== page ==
Princess, as she is aptly named, now lives in a fantastic home and, although she will always be paralysed, her new owner tells us that this does not slow her down at all and she is a happy and content cat who is enjoying life, probably for the first time, with a warm lap to curl up on.

For these animals and the others who come into the care of Cork ACS, there will be a happy ending. The people in Cork ACS share a vision that, through legislation and education, the huge problems of pet overpopulation and the numerous cases of cruelty and neglect will become a thing of the past. They know that there is no quick fix and that change takes a long time but they are committed, day in and day out, to making this change happen.

They say there is strength in numbers and Cork ACS would love to hear from anybody who is interested in helping them. For more information, take a look at our website www.animalcaresociety.ie.



Happy together: Children and dogs

dogtraining






By Tara Choules, Dog Training Ireland

Children and dogs together seems to be a common theme to the calls we get to the training centre every day. Whether it is that a dog's behaviour towards a new baby, or young child is causing concern, or training a dog so as to manage the household better -- we are happy to help. (Photos contributed by members of the IrishAnimals chat forum - join us!)

dodgerThe importance of the socialisation of your puppy in the time period of up to 18 weeks of age cannot be underestimated.
(read more about this.) Supervised appropriate socialisation will build confidence, develop coping skills and most importantly teach bite inhibition.

kirstyRemember while your dog may be very friendly, accidents do happen. Likewise a confident, well socialised dog will be less likely to experience fear or anxiety in new situations or when they are meeting a new child. So invest in your dog's early weeks and months and socialise well under the supervision and guidance of a professional dog trainer. Dogs of all ages should receive regular health checks, especially in a home where children are present or if a new child is due. This should include adequate worming by a vet and a full physical check should be carried out. Vaccinations should be up to date and a check of the dog's ears, eyes, joints etc is advised, as a dog in any pain will be less tolerant. Every family is different. While some dog owners may think that when a child arrives they will be 'ok', there is sometimes a tendency to panic or stress on the first meeting.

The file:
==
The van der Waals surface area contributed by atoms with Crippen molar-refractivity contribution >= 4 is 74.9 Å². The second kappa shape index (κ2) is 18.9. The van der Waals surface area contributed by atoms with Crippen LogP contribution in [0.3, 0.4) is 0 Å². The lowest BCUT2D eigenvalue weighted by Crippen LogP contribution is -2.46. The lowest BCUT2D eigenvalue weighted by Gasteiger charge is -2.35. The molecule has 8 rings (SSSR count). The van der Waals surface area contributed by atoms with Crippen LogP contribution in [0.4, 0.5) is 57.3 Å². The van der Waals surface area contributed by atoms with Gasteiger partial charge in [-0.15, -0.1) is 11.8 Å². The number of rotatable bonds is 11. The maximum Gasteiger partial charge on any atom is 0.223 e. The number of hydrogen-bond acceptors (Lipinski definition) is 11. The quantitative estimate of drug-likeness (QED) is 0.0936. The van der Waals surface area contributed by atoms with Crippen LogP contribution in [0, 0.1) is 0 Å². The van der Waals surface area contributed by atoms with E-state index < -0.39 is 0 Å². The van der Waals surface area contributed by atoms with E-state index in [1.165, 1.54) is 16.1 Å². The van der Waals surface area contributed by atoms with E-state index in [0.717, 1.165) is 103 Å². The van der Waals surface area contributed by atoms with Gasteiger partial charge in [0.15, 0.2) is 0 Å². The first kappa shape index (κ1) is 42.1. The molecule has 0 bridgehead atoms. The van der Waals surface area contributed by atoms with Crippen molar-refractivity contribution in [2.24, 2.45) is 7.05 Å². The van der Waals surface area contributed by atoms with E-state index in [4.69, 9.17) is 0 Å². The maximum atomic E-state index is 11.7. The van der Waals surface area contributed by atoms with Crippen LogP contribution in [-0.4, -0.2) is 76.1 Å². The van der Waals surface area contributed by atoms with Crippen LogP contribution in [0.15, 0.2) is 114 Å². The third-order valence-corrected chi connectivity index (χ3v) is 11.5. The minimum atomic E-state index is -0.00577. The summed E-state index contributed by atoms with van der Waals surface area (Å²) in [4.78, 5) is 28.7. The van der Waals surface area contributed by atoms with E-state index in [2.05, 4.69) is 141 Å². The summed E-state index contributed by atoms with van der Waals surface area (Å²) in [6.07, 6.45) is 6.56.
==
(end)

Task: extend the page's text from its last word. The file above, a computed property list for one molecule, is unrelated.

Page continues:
babyewanIf this happens it is best to manage the situation as best you can without excluding the dog or panicking the child. The biggest mistake parents make is excluding the dog or banishing the dog to the back garden. The myriad problems this causes is endless, and fixing these problems can be difficult.

Instead, use the available tools such as baby gates, puppy pens and crates in a positive way. This will help you to safely and slowly introduce the dog to child and vice versa. You will be better equipped to manage the situation and this will help you to stay calm and organised about this).

Even if you have not considered the arrival of children into your home, it is vital that puppies learn all of the above so as to set them up for the eventualities that our human lives will inevitably throw at them. Bite inhibition means teaching your puppy that biting hurts, to decrease mouthing and ultimately teaching a soft mouth. A dog without bite inhibition will inflict a serious wound in an accident situation, whereas a dog with good bite inhibition may only inflict a pressure wound in the same situation. This is vital and it is every dog owner's responsibility to teach bite inhibition in every breed of dog.